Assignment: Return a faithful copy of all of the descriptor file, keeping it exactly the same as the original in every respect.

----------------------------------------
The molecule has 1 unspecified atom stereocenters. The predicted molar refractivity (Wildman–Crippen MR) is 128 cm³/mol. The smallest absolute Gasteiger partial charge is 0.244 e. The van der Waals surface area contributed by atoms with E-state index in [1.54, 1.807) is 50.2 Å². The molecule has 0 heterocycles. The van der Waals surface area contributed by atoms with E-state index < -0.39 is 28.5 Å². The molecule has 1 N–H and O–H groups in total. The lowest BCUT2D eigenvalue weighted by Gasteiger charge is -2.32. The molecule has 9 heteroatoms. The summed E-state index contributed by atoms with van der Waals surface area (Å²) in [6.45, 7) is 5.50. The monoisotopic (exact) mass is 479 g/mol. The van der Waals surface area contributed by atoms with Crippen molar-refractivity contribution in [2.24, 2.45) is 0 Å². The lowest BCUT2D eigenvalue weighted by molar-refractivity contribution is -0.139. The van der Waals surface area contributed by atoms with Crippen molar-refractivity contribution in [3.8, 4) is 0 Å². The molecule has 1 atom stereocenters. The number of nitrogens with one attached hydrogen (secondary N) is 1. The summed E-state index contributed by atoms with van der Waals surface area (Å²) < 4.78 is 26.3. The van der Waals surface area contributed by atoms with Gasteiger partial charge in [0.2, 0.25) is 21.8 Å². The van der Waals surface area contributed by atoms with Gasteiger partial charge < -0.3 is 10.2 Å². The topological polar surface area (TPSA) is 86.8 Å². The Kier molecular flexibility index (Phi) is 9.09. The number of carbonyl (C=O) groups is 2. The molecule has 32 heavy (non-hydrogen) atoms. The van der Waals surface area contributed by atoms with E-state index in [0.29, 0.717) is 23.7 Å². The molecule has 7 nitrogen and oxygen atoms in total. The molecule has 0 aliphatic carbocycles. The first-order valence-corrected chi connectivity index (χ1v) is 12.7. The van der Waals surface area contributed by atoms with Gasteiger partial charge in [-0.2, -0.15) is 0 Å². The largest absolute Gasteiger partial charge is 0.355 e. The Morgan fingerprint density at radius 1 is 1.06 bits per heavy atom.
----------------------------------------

The molecule has 1 unspecified atom stereocenters. The predicted molar refractivity (Wildman–Crippen MR) is 128 cm³/mol. The smallest absolute Gasteiger partial charge is 0.244 e. The van der Waals surface area contributed by atoms with E-state index in [1.54, 1.807) is 50.2 Å². The molecule has 0 heterocycles. The van der Waals surface area contributed by atoms with E-state index < -0.39 is 28.5 Å². The molecule has 1 N–H and O–H groups in total. The lowest BCUT2D eigenvalue weighted by Gasteiger charge is -2.32. The molecule has 9 heteroatoms. The summed E-state index contributed by atoms with van der Waals surface area (Å²) in [6.45, 7) is 5.50. The monoisotopic (exact) mass is 479 g/mol. The van der Waals surface area contributed by atoms with Crippen molar-refractivity contribution in [2.24, 2.45) is 0 Å². The lowest BCUT2D eigenvalue weighted by molar-refractivity contribution is -0.139. The van der Waals surface area contributed by atoms with Crippen molar-refractivity contribution in [3.8, 4) is 0 Å². The molecule has 1 atom stereocenters. The number of nitrogens with one attached hydrogen (secondary N) is 1. The summed E-state index contributed by atoms with van der Waals surface area (Å²) < 4.78 is 26.3. The van der Waals surface area contributed by atoms with Gasteiger partial charge in [0.2, 0.25) is 21.8 Å². The van der Waals surface area contributed by atoms with Gasteiger partial charge < -0.3 is 10.2 Å². The topological polar surface area (TPSA) is 86.8 Å². The Kier molecular flexibility index (Phi) is 9.09. The number of carbonyl (C=O) groups is 2. The molecule has 32 heavy (non-hydrogen) atoms. The van der Waals surface area contributed by atoms with E-state index in [0.29, 0.717) is 23.7 Å². The molecule has 7 nitrogen and oxygen atoms in total. The molecule has 0 aliphatic carbocycles. The first-order valence-corrected chi connectivity index (χ1v) is 12.7. The van der Waals surface area contributed by atoms with Gasteiger partial charge in [-0.2, -0.15) is 0 Å². The largest absolute Gasteiger partial charge is 0.355 e. The Morgan fingerprint density at radius 1 is 1.06 bits per heavy atom.